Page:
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Many a times we face a situation where we have to insert huge records of data in a target database table.  I have seen that whenever transactions were happening over WAN and especially with the case of Oracle database, the inserts into the table were very slow. We tried out all sets of permutations and combinations on the receiver channel like trying to insert in Batch mode with an updated JDBC driver but with no luck. While doing my share of RnD on the issue, I came across an interesting workaround. In one of the links which I found during googling out a solution, I found the below syntax for inserting multiple rows in a single statement for Oracle DB. insert into table (COL1, COL2, COL3, COL4)           select ‘RC11’, ‘RC12’, ‘RC13’, ‘RC14’ from dual union all select ‘RC21’, ‘RC22’, ‘RC23’, ‘RC24’ from dual  The above statement inserts two rows at one go and in one single statement. I decided to leverage over this syntax and use it in PI for inserting data. Here is how I went about it: Firstly, create a data type conforming to the standard document type with action = “INSERT” as required by the JDBC receiver adapter. A sample data type structure is shown below. Make sure that occurrence of the access node is unbounded and that of the Statement node is 1.image
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    1. Varun Mukund Post author
      Yeah it works big time:
      I’ve tested the scenario with 10000 records in normal mode and it was taking 30 minutes to insert.

      With this method, it got reduced to 9 seconds 🙂

      1. Badari Garre

        This is a nice blog, Varun. You can try the following XSLT mapping too, if you like.<br/><br/><?xml version=”1.0″ encoding=”UTF-8″?><br/><xsl:stylesheet version=”1.0″ xmlns:xsl=”“><br/>     <xsl:output method=”xml” version=”1.0″ encoding=”UTF-8″ indent=”yes”/><br/>     <xsl:template match=”“><br/>          <ns0:GenericInsertRequest xmlns:ns0=”“><br/>               <StatementInsertData><br/>                    <DataTable action=”SQL_DML”><br/>                         <access><br/>                         INSERT INTO mytable (COL1,COL2,COL3,COL4,COL5,COL6,COL7,COL8)<br/>                              <xsl:for-each select=”recordset”><br/>                                   <xsl:text>SELECT </xsl:text><br/>                                   <xsl:for-each select=”child::“><br/>                                        <xsl:text>'</xsl:text><br/>                                        <xsl:value-of select=”current()”/><br/>                                        <xsl:text>’ </xsl:text><br/>                                        <xsl:if test=”position() != last()”><br/>                                             <xsl:text>, </xsl:text><br/>                                        </xsl:if><br/>                                   </xsl:for-each><br/>                                   <xsl:if test=”position() != last()”><br/>                                        <xsl:text> FROM dual UNION ALL </xsl:text><br/>                                        <xsl:text><br/>                                        </xsl:text><br/>                                   </xsl:if><br/>                                   <xsl:if test=”position() = last()”><br/>                                        <xsl:text> FROM dual</xsl:text><br/>                                   </xsl:if><br/>                              </xsl:for-each><br/>                         </access><br/>                    </DataTable><br/>               </StatementInsertData><br/>          </ns0:GenericInsertRequest><br/>     </xsl:template><br/></xsl:stylesheet>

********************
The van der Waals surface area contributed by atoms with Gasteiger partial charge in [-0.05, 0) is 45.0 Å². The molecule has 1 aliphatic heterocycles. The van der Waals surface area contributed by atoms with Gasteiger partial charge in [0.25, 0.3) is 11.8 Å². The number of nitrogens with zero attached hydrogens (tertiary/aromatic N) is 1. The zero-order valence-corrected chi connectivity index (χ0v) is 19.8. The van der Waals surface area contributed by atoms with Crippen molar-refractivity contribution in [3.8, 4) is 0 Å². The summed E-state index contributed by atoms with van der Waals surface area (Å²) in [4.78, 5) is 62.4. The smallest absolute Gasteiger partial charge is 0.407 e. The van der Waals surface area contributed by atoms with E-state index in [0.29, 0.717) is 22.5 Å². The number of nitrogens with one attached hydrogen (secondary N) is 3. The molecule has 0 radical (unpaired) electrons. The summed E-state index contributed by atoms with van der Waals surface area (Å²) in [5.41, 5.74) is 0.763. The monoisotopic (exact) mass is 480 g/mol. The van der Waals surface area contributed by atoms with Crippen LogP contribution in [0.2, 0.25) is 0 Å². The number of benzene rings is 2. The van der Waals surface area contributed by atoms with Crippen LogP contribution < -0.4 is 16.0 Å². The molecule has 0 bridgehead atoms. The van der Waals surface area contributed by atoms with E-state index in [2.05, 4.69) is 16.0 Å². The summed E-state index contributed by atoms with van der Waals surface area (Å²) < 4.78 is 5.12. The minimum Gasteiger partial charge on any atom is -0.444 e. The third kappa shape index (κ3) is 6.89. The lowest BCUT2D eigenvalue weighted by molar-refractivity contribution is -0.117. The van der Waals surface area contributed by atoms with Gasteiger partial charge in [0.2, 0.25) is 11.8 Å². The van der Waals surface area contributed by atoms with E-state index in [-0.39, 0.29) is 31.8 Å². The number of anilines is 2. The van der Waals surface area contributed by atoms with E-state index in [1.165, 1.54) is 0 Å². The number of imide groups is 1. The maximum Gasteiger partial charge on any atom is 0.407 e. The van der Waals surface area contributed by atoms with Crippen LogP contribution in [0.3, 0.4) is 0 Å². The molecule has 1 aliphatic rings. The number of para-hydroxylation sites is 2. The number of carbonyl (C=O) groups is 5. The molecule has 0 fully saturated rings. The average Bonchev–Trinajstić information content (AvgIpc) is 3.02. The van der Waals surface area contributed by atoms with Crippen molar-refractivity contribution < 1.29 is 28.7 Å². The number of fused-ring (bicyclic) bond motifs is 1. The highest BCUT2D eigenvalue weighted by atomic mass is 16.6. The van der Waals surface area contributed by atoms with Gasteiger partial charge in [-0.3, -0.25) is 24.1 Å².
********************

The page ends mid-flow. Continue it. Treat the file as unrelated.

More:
1. Sudharshan Aravamudan

    Very useful blog. It seems to solve the mass insert issue.Need to try it:)

    Nice one . Keep blogging.

    Batch Mode in JDBC Adapter for Oracle DB:
    In case of Oracle DB, to make use of Oracle Batching which is faster than standard Batching, Prepared statements must be used and JDBC Adapter by default does not use prepared statements. I am really not sure how or whether PI JDBC Adapter implements Oracle Batching.

    Blog: PreparedStatement with JDBC Receiver Adapter illustrates the settings for prepared statements.

    Best Regards,
    Sudharshan N A

  2. Inder G
    If i have Hundred records to insert. Do i need to make 50 statements of 2 recordset each or we can send everything at once somehow.
          1. Varun Mukund Post author
            Yeahh!!! Also, I’m clubbing a group of 1000 at a time and the next set of 1000s go to another statement node. I used that logic after doing whole lot of testing and found that it was giving the most optimal results.
            1. Inder G
              Do we need to repeat the access field for each recordset as it is 0 to unbounded. It will be better if you post xml for 4 records. thanks very much.
              1. Varun Mukund Post author

                Yeah… The access has to be repeated an many times as the number of rows you have to insert. The below XML is the result after java mapping for 4 access nodes

  3. Edward Pelyavskyy
    When implementing this solution consider this:

    * If you need “… to insert huge records of data in a target database table …”, is PI the right choice? Do you need special tools to do that? The most basic one would be Oracle SQL*Loader

    * From what I understand you are sending a potentially very long INSERT … SELECT … UNION ALL … statement to Oracle for processing. Is there a limit on how long the statement can be?

    * What if, one of your SELECT … FROM DUAL produces a duplicate primary key. The whole INSERT will fail. Will you be able to identify the SELECT that produced the duplicate record?

    * On the positive note: INSERT … SELECT … will work faster than INSERT … VALUES …
    But consider the above points too


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